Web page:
Improving access to drinking water supply in the US
The United States has one of the safest public water supplies in the world. The Environmental Protection Agency (EPA) is responsible for ensuring that public water systems meet the standards for drinking water quality. “[T]he majority of Americans do not need to purchase more expensive and environmentally harmful bottled water to meet their needs,” says Hughes. “That said, there are communities in the U.S. that do lack safe and reliable drinking water and that is completely unacceptable.”
A 2021 Nature Communications study reported that over a thousand community water systems are considered “serious violators” of the Safe Drinking Water Act. Moreover, about 48 percent of households on Indian reservations don’t have access to clean water. Residents of Jackson, Mississippi and Flint, Michigan have all been affected by a major water supply crisis in recent years as well.
According to Hughes, there are three significant drinking water supply challenges in the US, and they can all be addressed with federal investment: ensuring the old drinking water systems are maintained and kept in compliance, providing safe drinking water access in Tribal communities, and addressing drinking water quality and access problems facing rural communities.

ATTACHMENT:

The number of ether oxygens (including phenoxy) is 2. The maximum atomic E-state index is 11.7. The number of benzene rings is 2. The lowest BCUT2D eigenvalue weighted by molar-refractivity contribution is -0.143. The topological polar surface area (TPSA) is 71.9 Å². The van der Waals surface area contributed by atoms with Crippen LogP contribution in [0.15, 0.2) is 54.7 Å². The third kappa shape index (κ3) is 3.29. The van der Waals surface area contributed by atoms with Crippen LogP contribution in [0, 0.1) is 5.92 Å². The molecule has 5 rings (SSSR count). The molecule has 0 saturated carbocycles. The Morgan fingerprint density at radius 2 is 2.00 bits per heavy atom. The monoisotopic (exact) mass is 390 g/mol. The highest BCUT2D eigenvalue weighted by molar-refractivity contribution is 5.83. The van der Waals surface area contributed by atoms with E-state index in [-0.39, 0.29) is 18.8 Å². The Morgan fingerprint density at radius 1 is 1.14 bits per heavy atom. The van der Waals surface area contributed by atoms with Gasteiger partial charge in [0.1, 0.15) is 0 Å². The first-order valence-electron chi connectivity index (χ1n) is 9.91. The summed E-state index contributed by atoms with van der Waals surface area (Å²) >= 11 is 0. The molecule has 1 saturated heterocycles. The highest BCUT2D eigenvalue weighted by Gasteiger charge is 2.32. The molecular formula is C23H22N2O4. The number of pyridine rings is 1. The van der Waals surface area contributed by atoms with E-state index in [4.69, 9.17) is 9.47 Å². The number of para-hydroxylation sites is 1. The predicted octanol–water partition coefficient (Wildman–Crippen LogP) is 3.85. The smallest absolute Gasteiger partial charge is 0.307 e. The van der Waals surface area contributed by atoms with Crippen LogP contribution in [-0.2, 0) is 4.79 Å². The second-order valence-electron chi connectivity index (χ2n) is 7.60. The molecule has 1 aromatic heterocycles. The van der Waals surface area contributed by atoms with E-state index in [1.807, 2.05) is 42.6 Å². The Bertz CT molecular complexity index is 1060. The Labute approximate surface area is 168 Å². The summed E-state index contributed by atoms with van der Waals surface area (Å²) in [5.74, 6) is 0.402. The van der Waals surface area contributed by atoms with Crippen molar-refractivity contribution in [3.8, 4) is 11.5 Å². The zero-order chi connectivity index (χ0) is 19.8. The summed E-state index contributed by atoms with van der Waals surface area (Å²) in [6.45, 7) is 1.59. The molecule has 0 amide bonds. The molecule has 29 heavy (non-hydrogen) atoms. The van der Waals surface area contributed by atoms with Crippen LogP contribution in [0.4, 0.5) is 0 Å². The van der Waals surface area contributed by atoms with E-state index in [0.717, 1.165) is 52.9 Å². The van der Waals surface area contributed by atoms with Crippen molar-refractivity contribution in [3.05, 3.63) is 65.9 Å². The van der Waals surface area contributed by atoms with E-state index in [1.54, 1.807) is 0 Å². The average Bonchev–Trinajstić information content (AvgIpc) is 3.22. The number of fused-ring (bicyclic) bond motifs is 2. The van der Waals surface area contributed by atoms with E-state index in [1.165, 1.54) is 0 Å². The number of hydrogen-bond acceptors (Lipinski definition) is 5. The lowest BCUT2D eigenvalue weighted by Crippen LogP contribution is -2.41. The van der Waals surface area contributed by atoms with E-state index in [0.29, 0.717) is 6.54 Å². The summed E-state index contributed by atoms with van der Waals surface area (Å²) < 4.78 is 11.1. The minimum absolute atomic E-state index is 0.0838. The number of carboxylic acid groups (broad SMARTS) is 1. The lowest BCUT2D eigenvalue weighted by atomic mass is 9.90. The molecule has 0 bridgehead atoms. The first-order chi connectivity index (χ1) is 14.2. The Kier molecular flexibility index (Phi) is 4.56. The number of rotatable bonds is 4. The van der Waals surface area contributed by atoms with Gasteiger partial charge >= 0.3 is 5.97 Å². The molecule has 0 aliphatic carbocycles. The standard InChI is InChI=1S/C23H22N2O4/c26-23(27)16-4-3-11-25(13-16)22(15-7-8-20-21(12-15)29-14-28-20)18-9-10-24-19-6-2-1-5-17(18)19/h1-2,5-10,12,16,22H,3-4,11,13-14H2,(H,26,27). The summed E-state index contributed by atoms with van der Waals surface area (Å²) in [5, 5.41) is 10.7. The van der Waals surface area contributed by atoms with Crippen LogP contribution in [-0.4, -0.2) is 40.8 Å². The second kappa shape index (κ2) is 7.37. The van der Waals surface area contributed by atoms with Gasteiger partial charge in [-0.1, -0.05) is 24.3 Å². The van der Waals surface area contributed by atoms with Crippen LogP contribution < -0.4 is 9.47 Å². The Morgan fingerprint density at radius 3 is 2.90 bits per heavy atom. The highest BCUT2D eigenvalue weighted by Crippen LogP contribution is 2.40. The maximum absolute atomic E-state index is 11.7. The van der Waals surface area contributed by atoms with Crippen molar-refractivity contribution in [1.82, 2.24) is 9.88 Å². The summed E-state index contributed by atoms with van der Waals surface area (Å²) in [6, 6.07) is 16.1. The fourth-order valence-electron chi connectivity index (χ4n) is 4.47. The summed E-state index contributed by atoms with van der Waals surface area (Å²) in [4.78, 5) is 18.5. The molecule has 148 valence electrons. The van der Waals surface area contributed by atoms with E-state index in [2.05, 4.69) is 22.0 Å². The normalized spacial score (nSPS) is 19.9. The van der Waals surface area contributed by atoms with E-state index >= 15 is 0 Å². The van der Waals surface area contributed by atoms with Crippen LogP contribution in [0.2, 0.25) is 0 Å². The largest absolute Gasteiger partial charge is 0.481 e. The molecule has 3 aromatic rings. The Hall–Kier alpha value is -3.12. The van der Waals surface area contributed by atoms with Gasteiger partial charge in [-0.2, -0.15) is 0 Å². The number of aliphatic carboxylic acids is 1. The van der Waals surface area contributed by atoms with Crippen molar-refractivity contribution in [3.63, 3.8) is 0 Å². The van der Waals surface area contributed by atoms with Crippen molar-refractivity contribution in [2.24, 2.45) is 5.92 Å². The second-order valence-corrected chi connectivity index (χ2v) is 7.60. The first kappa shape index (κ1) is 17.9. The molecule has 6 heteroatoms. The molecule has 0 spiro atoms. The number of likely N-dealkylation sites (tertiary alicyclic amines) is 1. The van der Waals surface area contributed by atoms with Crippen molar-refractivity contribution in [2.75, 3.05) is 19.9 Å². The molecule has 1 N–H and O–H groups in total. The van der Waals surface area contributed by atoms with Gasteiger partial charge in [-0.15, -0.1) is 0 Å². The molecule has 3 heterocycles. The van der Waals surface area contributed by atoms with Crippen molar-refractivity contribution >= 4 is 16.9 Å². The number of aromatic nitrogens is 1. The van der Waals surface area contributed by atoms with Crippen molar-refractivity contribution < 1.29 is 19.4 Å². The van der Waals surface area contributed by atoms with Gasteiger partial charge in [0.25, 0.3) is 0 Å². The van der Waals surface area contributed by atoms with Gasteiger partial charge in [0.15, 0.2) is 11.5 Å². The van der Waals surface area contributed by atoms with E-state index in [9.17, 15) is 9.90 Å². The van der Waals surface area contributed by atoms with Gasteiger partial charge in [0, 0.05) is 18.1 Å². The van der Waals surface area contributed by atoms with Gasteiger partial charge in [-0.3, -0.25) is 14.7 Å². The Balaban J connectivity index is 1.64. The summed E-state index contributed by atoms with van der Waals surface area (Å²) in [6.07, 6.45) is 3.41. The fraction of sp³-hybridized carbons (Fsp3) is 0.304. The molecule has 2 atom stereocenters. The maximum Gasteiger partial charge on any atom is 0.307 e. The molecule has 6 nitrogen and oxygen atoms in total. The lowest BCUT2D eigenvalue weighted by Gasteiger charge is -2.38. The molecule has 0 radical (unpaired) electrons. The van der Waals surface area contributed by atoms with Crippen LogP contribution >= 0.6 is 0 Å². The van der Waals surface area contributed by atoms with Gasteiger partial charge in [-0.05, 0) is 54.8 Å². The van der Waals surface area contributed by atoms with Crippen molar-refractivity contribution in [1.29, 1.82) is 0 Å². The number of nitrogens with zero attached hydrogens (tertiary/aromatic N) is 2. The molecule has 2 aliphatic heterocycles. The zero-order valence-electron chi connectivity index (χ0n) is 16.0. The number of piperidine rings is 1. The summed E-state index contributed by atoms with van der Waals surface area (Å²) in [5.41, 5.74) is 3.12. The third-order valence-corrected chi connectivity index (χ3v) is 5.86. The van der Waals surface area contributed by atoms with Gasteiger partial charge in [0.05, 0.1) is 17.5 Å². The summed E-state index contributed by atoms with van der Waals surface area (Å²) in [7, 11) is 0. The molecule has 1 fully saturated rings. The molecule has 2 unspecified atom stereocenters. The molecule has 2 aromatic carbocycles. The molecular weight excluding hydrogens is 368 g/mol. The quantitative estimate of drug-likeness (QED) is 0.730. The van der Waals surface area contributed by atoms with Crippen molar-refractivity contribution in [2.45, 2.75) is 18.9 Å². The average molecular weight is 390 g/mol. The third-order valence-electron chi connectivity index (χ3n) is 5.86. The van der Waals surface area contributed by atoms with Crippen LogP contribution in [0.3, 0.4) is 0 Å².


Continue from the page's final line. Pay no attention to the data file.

“Communities need resources to upgrade and repair aging systems and replace lead service lines, and increasing water rates to cover these costs will not be feasible in all places,” says Hughes. “Tribal communities are in need of significant and long-overdue infrastructure investment.”
Rural communities, which face challenges related to declining water supplies and contaminated water sources, might require a mix of funding and regulatory solutions. This can include restricting agricultural runoff, exploring regionalization opportunities for rural water systems, and investing in technical capacities in these systems and their personnel, says Hughes.
In 2018, the EPA published its Drinking Water Infrastructure Needs Survey and Assessment and reported that the country needs about $472.6 billion to maintain and improve drinking water infrastructure over the next 20 years. It would be used to replace or improve deteriorating pipelines, expand infrastructure to reduce water contamination, and construct water storage reservoirs.
“Some of the most important policy changes could have more to do with how drinking water systems are funded and organized,” says Hughes, “rather than only ramping up regulatory requirements.”